Shielding Young Brains from the Effects of Toxic Stress

Nov 13, 2013, 3:45 PM, Posted by Kristin Schubert

young mother with her children

Before the science on addiction was developed, we blamed smoking on bad choices. Once we understood how the brain worked, we were able to devise strategies to change behavior, and smoking plummeted. 

As David Bornstein points out in two outstanding recent New York Times columns, the science of toxic stress is setting the stage for another health revolution that is just as far-reaching. It is forcing us to rethink the way communities deliver services─health care, education, and more─to our most vulnerable.

Read the first column

Read the second column

Every day, there are young children who are abused. Who witness violence in their homes or neighborhoods. Who are malnourished. Or who have parents who struggle with drug or alcohol use. We now know that those adverse experiences change the way their young brains develop, and affect their mental and physical well-being later in life. These children are more likely to have heart disease, cancer, and hypertension as adults. They are more likely to use drugs, suffer from depression, and commit suicide. They are more likely to drop out of school, spend time in prison, and be homeless. 

Understanding the root of so many problems actually gives us hope that we can prevent them. One of the programs Bornstein highlights is Child First, an RWJF grantee that intervenes to stabilize the home environment and protect children who are at very high risk of being exposed to toxic stress. One reason why Child First works is that it treats the whole family, addressing issues like depression or housing instability with parents and caregivers while focusing on the needs of very young, very vulnerable children. By giving parents the tools and supports they need to be nurturing and stable caregivers, they realize that they are a powerful force for strengthening their child’s emotional, social, and physical development. That holistic approach has been shown to shield young brains from the effects of traumatic stress and enables healthy, strong family relationships to flourish.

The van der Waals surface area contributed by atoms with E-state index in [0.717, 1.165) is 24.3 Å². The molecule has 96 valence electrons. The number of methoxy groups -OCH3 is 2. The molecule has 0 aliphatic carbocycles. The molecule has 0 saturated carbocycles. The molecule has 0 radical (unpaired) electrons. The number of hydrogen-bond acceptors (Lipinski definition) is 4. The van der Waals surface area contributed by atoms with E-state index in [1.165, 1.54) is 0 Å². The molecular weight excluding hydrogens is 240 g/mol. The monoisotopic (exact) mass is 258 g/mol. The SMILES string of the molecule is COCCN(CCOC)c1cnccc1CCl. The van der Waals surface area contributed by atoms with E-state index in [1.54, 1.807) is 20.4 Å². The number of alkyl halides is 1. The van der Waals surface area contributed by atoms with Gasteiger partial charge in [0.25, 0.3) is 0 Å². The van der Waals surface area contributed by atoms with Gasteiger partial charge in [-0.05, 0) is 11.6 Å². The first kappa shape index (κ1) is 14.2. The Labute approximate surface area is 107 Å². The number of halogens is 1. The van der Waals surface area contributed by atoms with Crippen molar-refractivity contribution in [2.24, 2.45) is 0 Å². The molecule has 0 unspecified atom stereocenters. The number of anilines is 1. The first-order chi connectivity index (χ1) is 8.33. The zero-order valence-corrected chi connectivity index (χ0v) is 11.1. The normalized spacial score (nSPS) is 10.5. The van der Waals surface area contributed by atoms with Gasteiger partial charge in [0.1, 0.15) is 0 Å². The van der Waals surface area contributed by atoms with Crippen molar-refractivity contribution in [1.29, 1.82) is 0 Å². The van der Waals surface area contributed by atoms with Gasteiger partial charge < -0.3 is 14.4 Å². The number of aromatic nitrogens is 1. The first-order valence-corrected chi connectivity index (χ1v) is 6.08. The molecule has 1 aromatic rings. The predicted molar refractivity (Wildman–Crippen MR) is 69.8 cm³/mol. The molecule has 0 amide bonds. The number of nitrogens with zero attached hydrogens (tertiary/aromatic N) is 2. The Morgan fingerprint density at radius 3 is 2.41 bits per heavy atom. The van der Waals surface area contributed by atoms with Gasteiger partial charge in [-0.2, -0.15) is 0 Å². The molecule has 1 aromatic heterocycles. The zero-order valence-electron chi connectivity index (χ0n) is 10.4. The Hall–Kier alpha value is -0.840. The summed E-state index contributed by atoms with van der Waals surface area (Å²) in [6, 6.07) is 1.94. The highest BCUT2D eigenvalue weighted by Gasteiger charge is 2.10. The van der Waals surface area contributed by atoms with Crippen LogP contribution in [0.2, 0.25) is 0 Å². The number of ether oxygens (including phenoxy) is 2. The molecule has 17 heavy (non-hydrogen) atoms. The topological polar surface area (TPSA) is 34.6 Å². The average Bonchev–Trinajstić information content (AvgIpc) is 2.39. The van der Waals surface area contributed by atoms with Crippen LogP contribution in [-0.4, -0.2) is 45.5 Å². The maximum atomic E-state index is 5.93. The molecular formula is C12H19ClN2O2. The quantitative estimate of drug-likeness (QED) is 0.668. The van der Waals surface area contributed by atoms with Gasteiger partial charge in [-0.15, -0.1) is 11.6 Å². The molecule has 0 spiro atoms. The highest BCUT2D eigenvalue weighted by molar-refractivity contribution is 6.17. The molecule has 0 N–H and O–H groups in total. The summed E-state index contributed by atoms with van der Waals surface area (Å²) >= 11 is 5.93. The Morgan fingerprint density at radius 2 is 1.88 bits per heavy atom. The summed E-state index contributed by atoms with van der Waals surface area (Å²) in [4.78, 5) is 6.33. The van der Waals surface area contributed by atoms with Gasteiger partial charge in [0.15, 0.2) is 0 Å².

We’re just now scratching the surface of what’s possible with new science and solutions on our side. We still have so much to learn. But the success of programs like Child First─and the rise of hundreds of other efforts to apply the science of how we prevent and mitigate exposure to toxic stress to the real world─tell us that this is the wave of the future.